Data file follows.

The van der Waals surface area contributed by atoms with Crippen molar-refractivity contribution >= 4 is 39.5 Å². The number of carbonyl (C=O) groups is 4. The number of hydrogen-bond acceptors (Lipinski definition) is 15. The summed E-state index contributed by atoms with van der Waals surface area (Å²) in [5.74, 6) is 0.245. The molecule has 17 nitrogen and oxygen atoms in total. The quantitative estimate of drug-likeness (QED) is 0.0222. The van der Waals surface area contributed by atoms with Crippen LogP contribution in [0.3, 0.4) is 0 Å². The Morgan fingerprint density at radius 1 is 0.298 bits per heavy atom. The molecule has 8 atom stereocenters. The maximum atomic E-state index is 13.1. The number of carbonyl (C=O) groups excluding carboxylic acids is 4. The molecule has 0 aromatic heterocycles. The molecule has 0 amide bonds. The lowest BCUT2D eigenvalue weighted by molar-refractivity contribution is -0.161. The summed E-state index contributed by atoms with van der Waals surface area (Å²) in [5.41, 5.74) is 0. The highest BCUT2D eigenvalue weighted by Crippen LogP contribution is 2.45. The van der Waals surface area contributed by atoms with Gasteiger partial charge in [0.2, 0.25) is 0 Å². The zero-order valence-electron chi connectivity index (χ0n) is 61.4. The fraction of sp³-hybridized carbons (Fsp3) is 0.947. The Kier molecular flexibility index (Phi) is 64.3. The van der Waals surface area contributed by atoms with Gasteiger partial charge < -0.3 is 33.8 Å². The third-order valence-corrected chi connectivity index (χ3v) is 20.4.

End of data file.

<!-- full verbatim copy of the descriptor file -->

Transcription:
The van der Waals surface area contributed by atoms with Crippen molar-refractivity contribution >= 4 is 39.5 Å². The number of carbonyl (C=O) groups is 4. The number of hydrogen-bond acceptors (Lipinski definition) is 15. The summed E-state index contributed by atoms with van der Waals surface area (Å²) in [5.74, 6) is 0.245. The molecule has 17 nitrogen and oxygen atoms in total. The quantitative estimate of drug-likeness (QED) is 0.0222. The van der Waals surface area contributed by atoms with Crippen LogP contribution in [0.3, 0.4) is 0 Å². The Morgan fingerprint density at radius 1 is 0.298 bits per heavy atom. The molecule has 8 atom stereocenters. The maximum atomic E-state index is 13.1. The number of carbonyl (C=O) groups excluding carboxylic acids is 4. The molecule has 0 aromatic heterocycles. The molecule has 0 amide bonds. The lowest BCUT2D eigenvalue weighted by molar-refractivity contribution is -0.161. The summed E-state index contributed by atoms with van der Waals surface area (Å²) in [5.41, 5.74) is 0. The highest BCUT2D eigenvalue weighted by Crippen LogP contribution is 2.45. The van der Waals surface area contributed by atoms with Gasteiger partial charge in [0.2, 0.25) is 0 Å². The zero-order valence-electron chi connectivity index (χ0n) is 61.4. The fraction of sp³-hybridized carbons (Fsp3) is 0.947. The Kier molecular flexibility index (Phi) is 64.3. The van der Waals surface area contributed by atoms with Gasteiger partial charge < -0.3 is 33.8 Å². The third-order valence-corrected chi connectivity index (χ3v) is 20.4.